To be legal, a will must be in writing. The person creating the will must sign and date it in his or her own handwriting. Also, two witnesses who are not named in the will, must sign the document. There is a holographic will, which is a handwritten will, recognized by California law. This type of will only need to be written, signed and dated in the handwriting of the person creating it.
In addition, to create a will, you must be at least 18 years old. You also must have the mental capacity to understand what a will is and how it works. You need to be of a clear mind and know the effects of this document once you create it. Furthermore, you need to write of your own free will without anyone else influencing what you say and the decisions you make.
More commonly, Will contests are brought on the basis that the testator was unduly influenced into signing a Will, the Will was procured by fraud, or the testator lacked “testamentary capacity” to execute the Will.
Testamentary capacity and fraud are self-explanatory, but undue influence can often be confusing. It is a legal term that even courts struggle with in some situations. However, the generally accepted meaning is that it occurs when someone did something to take away the free will of a person when creating the will.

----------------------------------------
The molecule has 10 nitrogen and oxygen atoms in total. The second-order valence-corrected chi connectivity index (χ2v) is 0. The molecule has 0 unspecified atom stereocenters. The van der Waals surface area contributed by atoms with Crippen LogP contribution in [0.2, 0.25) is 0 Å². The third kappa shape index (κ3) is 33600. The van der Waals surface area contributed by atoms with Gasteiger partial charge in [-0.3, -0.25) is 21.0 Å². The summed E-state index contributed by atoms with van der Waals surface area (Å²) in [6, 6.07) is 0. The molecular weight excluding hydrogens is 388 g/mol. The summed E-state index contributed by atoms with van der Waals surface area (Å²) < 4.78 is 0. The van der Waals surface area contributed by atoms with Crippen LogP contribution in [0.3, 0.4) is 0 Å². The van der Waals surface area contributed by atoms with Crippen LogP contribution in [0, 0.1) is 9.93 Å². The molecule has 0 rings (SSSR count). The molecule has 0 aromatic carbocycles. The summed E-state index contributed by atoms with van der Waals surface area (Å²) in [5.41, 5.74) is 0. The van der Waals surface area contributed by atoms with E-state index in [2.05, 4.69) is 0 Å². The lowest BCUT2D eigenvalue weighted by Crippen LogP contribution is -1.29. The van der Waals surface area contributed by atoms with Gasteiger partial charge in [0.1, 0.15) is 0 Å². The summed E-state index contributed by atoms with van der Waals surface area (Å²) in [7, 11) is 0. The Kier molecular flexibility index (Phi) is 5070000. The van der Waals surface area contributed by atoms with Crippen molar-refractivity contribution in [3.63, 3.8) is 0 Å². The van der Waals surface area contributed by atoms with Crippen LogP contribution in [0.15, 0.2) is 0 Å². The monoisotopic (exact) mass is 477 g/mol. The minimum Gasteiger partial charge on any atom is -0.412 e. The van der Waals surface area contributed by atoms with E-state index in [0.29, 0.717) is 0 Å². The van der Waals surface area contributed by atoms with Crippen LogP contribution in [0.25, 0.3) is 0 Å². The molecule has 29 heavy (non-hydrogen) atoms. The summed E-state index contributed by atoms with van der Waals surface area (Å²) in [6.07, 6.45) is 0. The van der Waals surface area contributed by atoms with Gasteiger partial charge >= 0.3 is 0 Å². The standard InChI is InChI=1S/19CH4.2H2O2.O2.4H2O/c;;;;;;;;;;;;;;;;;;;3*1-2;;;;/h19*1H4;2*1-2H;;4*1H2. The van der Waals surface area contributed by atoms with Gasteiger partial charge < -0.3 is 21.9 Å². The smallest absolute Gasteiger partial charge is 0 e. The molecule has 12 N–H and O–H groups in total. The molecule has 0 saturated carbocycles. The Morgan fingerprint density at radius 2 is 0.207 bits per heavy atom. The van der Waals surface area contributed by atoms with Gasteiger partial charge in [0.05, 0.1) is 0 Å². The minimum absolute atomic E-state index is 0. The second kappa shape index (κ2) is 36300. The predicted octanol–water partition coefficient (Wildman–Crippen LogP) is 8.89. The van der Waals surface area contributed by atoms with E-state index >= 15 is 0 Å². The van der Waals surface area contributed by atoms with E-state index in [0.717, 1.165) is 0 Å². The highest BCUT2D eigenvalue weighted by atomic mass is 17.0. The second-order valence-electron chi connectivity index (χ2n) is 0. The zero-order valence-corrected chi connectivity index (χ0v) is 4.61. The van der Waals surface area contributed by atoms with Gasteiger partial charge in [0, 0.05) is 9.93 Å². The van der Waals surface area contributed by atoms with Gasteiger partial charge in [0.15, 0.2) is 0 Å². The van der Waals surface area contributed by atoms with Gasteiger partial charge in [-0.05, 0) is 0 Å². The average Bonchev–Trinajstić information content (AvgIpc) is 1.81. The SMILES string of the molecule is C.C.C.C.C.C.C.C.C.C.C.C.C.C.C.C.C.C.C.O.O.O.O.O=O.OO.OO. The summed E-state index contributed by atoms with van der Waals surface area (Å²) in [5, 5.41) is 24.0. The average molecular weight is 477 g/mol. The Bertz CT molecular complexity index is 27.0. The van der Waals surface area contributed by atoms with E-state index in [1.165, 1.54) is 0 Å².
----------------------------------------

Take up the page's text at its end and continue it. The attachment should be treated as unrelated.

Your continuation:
For example, a new wife may exert influence over her husband so that he leaves everything to her instead of dividing it among her and his children. She may coerce him or trick him in some way to get what she wants.
If a claimant succeeds in proving that the testator lacked the capacity to execute a Will, or was fraudulently induced into executing the Will, the Will is likely to be determined to be unenforceable.
Will a No Contest Clause Eliminate My Inheritance if I Contest the Will?
California Probate Code §21311 provides as follows:
A no contest clause shall only be enforced against the following types of contests:
A direct contest that is brought without probable cause.
A pleading to challenge a transfer of property on the grounds that it was not the transferor’s property at the time of the transfer. A no contest clause shall only be enforced under this paragraph if the no contest clause expressly provides for that application.